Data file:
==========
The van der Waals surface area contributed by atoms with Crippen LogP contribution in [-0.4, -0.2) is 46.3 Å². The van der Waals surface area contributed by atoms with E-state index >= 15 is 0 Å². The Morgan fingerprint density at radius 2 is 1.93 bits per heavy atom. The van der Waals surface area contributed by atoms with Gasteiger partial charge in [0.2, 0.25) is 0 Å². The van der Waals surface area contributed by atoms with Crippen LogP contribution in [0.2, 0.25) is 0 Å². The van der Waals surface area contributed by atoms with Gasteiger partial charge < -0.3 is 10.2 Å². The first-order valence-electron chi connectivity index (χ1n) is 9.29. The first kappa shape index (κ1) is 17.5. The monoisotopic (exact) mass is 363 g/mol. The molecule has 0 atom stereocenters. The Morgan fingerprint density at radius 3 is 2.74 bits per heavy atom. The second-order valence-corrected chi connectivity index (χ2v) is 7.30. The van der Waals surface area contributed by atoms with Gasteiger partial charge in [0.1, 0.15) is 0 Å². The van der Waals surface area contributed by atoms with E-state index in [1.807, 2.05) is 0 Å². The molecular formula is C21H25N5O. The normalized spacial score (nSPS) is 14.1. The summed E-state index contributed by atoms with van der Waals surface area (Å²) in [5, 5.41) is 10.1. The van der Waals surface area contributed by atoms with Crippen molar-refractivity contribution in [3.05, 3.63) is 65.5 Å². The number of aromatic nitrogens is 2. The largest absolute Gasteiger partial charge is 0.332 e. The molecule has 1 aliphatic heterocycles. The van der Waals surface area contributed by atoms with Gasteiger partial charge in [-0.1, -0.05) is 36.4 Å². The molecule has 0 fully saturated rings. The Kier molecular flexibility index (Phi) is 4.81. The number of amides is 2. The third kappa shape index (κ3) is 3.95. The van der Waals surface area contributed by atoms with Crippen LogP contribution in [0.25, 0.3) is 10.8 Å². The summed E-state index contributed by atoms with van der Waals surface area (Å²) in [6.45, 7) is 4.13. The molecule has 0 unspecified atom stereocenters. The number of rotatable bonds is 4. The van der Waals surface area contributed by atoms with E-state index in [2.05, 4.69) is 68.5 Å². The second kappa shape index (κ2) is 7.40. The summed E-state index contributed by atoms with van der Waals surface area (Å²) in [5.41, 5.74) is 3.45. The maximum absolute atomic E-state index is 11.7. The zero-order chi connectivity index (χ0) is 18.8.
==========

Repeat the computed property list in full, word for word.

The van der Waals surface area contributed by atoms with Crippen LogP contribution in [-0.4, -0.2) is 46.3 Å². The van der Waals surface area contributed by atoms with E-state index >= 15 is 0 Å². The Morgan fingerprint density at radius 2 is 1.93 bits per heavy atom. The van der Waals surface area contributed by atoms with Gasteiger partial charge in [0.2, 0.25) is 0 Å². The van der Waals surface area contributed by atoms with Crippen LogP contribution in [0.2, 0.25) is 0 Å². The van der Waals surface area contributed by atoms with Gasteiger partial charge < -0.3 is 10.2 Å². The first-order valence-electron chi connectivity index (χ1n) is 9.29. The first kappa shape index (κ1) is 17.5. The monoisotopic (exact) mass is 363 g/mol. The molecule has 0 atom stereocenters. The Morgan fingerprint density at radius 3 is 2.74 bits per heavy atom. The second-order valence-corrected chi connectivity index (χ2v) is 7.30. The van der Waals surface area contributed by atoms with Gasteiger partial charge in [0.1, 0.15) is 0 Å². The van der Waals surface area contributed by atoms with E-state index in [1.807, 2.05) is 0 Å². The molecular formula is C21H25N5O. The normalized spacial score (nSPS) is 14.1. The summed E-state index contributed by atoms with van der Waals surface area (Å²) in [5, 5.41) is 10.1. The van der Waals surface area contributed by atoms with Crippen molar-refractivity contribution in [3.05, 3.63) is 65.5 Å². The number of aromatic nitrogens is 2. The largest absolute Gasteiger partial charge is 0.332 e. The molecule has 1 aliphatic heterocycles. The van der Waals surface area contributed by atoms with Gasteiger partial charge in [-0.1, -0.05) is 36.4 Å². The molecule has 0 fully saturated rings. The Kier molecular flexibility index (Phi) is 4.81. The number of amides is 2. The third kappa shape index (κ3) is 3.95. The van der Waals surface area contributed by atoms with Crippen LogP contribution in [0.25, 0.3) is 10.8 Å². The summed E-state index contributed by atoms with van der Waals surface area (Å²) in [6.45, 7) is 4.13. The molecule has 0 unspecified atom stereocenters. The number of rotatable bonds is 4. The van der Waals surface area contributed by atoms with E-state index in [2.05, 4.69) is 68.5 Å². The second kappa shape index (κ2) is 7.40. The summed E-state index contributed by atoms with van der Waals surface area (Å²) in [5.41, 5.74) is 3.45. The maximum absolute atomic E-state index is 11.7. The zero-order chi connectivity index (χ0) is 18.8.